Why VCs keep investing in Adam Neumann around the world

Few sentences written about America fall short of F. Scott Fitzgerald’s famous line: “There is no second act in American life.”

In fact, Americans love second chances, and nowhere is that more true than in Silicon Valley.

So it wasn’t a complete shock when earlier this week venture capital firm Andreessen Horowitz announced in an open letter from the firm’s co-founder Marc Andreessen that it would be invested $350 million in Flow, new real estate company focused on renting apartments founded by Adam Neumann, the entrepreneur whose tumultuous tenure at WeWork (the company he co-founded and then failed) has already been the subject of books, documentaries and a Hulu miniseries starring Jared Leto.

In fact, the biggest surprise may have been that it took anyone this long.

It must sound absurd. WeWork’s value went from $47 billion to less than $6 billion on Neumann’s watch. And he was fired from the company’s board after his reckless expansion plans and strange management practices caused the firm to lose more than $1 billion a year.

It’s not a record you’d think would make someone worthy of Andreessen Horowitz’s biggest investment. And while Andreessen’s letter contains a lot of lofty rhetoric about the company reinventing the residential rental market, Flow sounds mostly like a WeWork-style landlord — which doesn’t exactly inspire confidence that it will be a wildly profitable business.

Then again, unlike WeWork, this time Neumann is putting up real assets, in the form of thousands of apartments, as part of the deal.

So why is anyone betting on Neumann again? Because as it turns out, when it comes to raising money from VCs, the fact that you founded a company that ends up being worth billions matters more than the fact that you destroyed a lot of value to get there. In fact, Travis Kalanick, the co-founder of Uber, has also grown hundreds of millions earlier this year for his startup CloudKitchens, though he also left the company in disgrace.

VC preference for entrepreneurs with prior experience is long-standing and deep-seated. For example, 2007 study found that compared to nascent entrepreneurs, those who had previously founded venture capital-backed companies were able to raise venture capital earlier in the process and that, in general, serial founders raised more venture capital overall.

2013 study of unicorns (startups valued at more than one billion dollars) by venture capitalist Eileen Lee found that 80% had at least one co-founder who had previously founded a company.

And according to 2019 survey by Rajarishi Nahata of Baruch College, previous founders get much better terms in their VC deals (retain more board control, have to give up less equity) and get earlier access to capital than early stage entrepreneurs – even when the founders’ earlier ventures had failed. Perhaps even more strikingly, previous founders were able to raise more money earlier and on better terms than startups, even though the operating results of serial entrepreneurs’ companies were on average worse.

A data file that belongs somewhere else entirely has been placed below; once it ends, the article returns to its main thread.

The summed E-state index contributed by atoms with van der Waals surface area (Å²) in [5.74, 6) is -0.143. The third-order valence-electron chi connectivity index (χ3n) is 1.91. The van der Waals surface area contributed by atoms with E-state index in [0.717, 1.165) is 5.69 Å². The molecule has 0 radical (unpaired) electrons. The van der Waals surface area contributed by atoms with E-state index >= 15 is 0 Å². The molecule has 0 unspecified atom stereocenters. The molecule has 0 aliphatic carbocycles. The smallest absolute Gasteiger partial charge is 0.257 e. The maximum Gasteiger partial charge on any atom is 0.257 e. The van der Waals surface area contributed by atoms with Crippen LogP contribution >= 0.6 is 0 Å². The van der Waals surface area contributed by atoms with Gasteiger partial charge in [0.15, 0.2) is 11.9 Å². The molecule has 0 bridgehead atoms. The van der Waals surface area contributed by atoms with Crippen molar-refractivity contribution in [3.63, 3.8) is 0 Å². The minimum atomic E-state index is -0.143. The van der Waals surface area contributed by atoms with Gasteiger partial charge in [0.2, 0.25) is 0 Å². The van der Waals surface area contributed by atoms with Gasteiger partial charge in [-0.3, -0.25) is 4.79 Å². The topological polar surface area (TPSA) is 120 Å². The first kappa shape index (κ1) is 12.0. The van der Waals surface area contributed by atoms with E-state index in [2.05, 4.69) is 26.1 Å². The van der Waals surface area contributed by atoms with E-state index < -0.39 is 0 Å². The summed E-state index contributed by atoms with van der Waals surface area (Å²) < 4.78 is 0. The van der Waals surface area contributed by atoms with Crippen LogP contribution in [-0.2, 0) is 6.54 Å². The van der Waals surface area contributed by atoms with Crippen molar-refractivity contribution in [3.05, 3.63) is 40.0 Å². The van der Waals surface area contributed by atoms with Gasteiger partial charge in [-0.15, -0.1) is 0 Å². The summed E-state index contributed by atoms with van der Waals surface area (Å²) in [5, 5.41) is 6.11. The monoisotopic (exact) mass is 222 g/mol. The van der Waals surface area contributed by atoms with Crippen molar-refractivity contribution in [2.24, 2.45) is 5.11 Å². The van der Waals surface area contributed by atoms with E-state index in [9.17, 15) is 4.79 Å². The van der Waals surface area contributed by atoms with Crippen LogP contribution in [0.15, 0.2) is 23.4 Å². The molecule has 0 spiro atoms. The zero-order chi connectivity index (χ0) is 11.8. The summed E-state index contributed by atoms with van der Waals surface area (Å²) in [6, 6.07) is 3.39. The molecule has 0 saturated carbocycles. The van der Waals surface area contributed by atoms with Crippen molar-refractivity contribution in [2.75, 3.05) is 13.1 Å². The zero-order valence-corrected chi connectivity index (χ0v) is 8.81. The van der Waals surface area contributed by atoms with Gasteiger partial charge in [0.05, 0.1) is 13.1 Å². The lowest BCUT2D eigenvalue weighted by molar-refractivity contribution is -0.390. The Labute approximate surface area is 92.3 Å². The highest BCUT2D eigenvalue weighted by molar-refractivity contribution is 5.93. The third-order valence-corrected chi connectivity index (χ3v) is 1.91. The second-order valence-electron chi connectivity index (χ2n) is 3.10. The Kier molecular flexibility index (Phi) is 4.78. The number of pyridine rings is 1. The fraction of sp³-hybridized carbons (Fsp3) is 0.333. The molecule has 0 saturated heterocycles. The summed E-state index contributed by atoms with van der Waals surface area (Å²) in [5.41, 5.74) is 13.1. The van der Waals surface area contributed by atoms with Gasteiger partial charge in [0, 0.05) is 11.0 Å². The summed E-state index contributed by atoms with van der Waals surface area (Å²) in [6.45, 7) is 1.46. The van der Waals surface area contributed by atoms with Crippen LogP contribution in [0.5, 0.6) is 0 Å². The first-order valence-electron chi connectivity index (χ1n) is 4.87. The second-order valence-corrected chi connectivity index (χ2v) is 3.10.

Why is that? Repeat founders will likely benefit from having raised money before, not only in the sense that they have connections and existing networks, but also in that they have experience working with venture capitalists.

For budding entrepreneurs, this creates a version of the eternal catch 22 of not being able to get a job without experience and not being able to get experience without a job. So it makes sense that black and female entrepreneurs—who have a harder time even getting their foot in the door—were vocal in their frustration at Neumann getting another pile of money.

Still, venture capitalists tend to bet more on the rider than the horse, and can always be convinced that even serial entrepreneurs who have failed have at least learned important lessons from the experience. (in his letter explaining the investment in Flow, Andreessen made exactly this argument, writing: “[W]I love seeing repeat founders build on past successes by growing from lessons learned.”)

Paradoxically—given the huge amount of investor capital Neumann evaporated into WeWork—it’s hard to say he was a failure from the perspective of his original investors.

Benchmark Capital, the venture capital firm that was WeWork’s first major investor, put money into the company at a $100 million valuation, meaning it likely received a return on its investment of somewhere between 30 and 60 times (depending on what endpoint you want to select).

Neumann destroyed tons of value at WeWork, but the value he destroyed was for investors who poured money into the company at vastly inflated valuations (most notably Softbank). And unlike Theranos (a company associated in the public mind with WeWork), which was a scam through and through, WeWork turned out to be a real company that is currently worth about $4 billion.

It might seem incredible—and infuriating—that someone could go from the epitome of a cautionary tale to a billion-dollar valuation overnight. But this is a country that made a man who bankrupted numerous companies, the star of a TV show for his supposed business acumen, and then put him in the White House.

Of course, Adam Neumann got a second chance. But other deserving founders are still waiting for their first shot.

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